Real Estate

Sponsored Content

The Dangers of Chasing a Low Mortgage Rate

The appeal of a low mortgage rate can often hide the not-so-attractive penalties and restrictions that come with it

With the era of historically low interest rates lasting far longer than most people ever predicted, it’s hard to believe that Canadian homeowners once paid rates as high as 20 per cent at their peak in 1981. Whether they’re first-time buyers or those moving from one home to another, people are still scrambling to get the lowest rate they can. 
However, there’s more to finding the right mortgage than chasing the rates. 
“The lowest rate may not be the best mortgage for you,” explains Inder Matharu, vice president of the Langley-based Bayfield Mortgage Professionals, which serves B.C. and Alberta. “The marketplace is more and more competitive, and the focus has become all about the lowest rate. But the lowest rate is not always the best option for the client.”
While ads for extremely low rates might grab your attention, it’s crucial to pore over the fine print. Not all mortgages are created equal. People need to take into account several factors, including the loan’s terms, portability, prepayment options and penalties. 
“Porting” a mortgage involves transferring the terms from one property to another, allowing you to maintain your interest rate so you don’t incur any penalties to break the contract.
“People should be looking at portability of the mortgage,” says Bayfield Mortgage Professionals president Gordon Wintrup. “They may say, ‘We’re happy in this home, but we have one child and in two or three years we may have another child or we may have to bring our aging parents into the home and care for them. Our three-bedroom rancher that has suited us just fine may start to look a little small and we may need a four-bedroom house with a full basement. Let’s take that mortgage with a decent rate and transfer it onto the new house down the street.’ Then when you read the fine print of the so-called lowest-rate special, maybe you can’t move it.”
With interest rates at record lows, it hasn’t been uncommon for Canadians to consider breaking their existing mortgage in favour of locking in at a lower rate. Other circumstances can prompt a change of plans, whether it’s divorce, downsizing, job loss or other financial situation. Whatever the reason, you need to consider whether the mortgage with the rock-bottom interest rate is worth it if you end up facing a steep penalty.
Mortgage penalties are calculated either as three months’ interest or the interest rate differential, whichever is greater. Where things can get complicated is with the latter and when banks use the posted rate rather than your rate to do the calculation. Instead of using the current rate that most closely matches your remaining term (in other words, the discounted rate that would be available to new borrowers), the lender uses the posted rate to its advantage, and your penalty goes up.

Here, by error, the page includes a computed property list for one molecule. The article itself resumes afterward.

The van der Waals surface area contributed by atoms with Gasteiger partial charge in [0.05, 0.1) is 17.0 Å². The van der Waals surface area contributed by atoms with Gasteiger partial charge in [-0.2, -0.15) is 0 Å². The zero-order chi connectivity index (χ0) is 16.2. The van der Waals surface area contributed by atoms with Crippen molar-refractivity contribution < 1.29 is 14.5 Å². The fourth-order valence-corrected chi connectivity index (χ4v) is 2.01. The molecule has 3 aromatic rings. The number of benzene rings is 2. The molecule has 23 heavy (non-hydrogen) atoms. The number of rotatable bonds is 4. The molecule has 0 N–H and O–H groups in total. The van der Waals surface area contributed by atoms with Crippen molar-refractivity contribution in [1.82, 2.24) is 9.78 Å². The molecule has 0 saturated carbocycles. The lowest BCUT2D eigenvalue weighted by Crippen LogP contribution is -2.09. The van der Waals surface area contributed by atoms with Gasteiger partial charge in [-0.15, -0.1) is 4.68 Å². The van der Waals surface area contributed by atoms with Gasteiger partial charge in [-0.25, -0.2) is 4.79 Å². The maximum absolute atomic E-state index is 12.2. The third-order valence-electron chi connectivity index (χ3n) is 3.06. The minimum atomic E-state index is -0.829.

“If you had to pay that mortgage out, you really have to look at the penalties on low-rate mortgages because they can be horrendous,” Wintrup says. “A lot of people don’t take this into account, but life happens. Sometimes we’re not prepared for the changes we need to make, and that’s when a lot of the mortgage terms start having an impact. Clients need to know what it’s going to cost to get out of the mortgage because the penalties can be absolutely huge. That should be a factor in decision-making when it comes to looking for a mortgage.”
Affordability is another factor, and Wintrup and Matharu recommend using a budgeting spreadsheet available at the Canada Mortgage and Housing Corporation’s website to get a sense of how a mortgage payment will fit within your overall monthly expenses. 
“There’s no one-size-fits-all mortgage,” Wintrup says. “But there are lots of competitive options out there.”
With a mortgage approval, you may be offered various insurance policies. Be sure to carefully review all the details before signing on.
“It’s important to make sure you take the time to understand the type of policy being offered, whether it be a mortgage protection insurance or a life policy,” Matharu says. “You do not have to take the mortgage protection policy your lender offers you and you are free to shop around for a suitable policy. Your lender cannot refuse you a mortgage just because you don’t accept the policy they recommend.
“Homeowners’ insurance is pretty much compulsory with any mortgage lender,” he adds. “Once you’ve chosen the property, your mortgage is approved, and you’ve removed subjects, you should see an insurance agent to purchase your home insurance. Your insurance agent will help you make an informed decision on your options and ensure that you have the proper coverage to protect you and your investment.”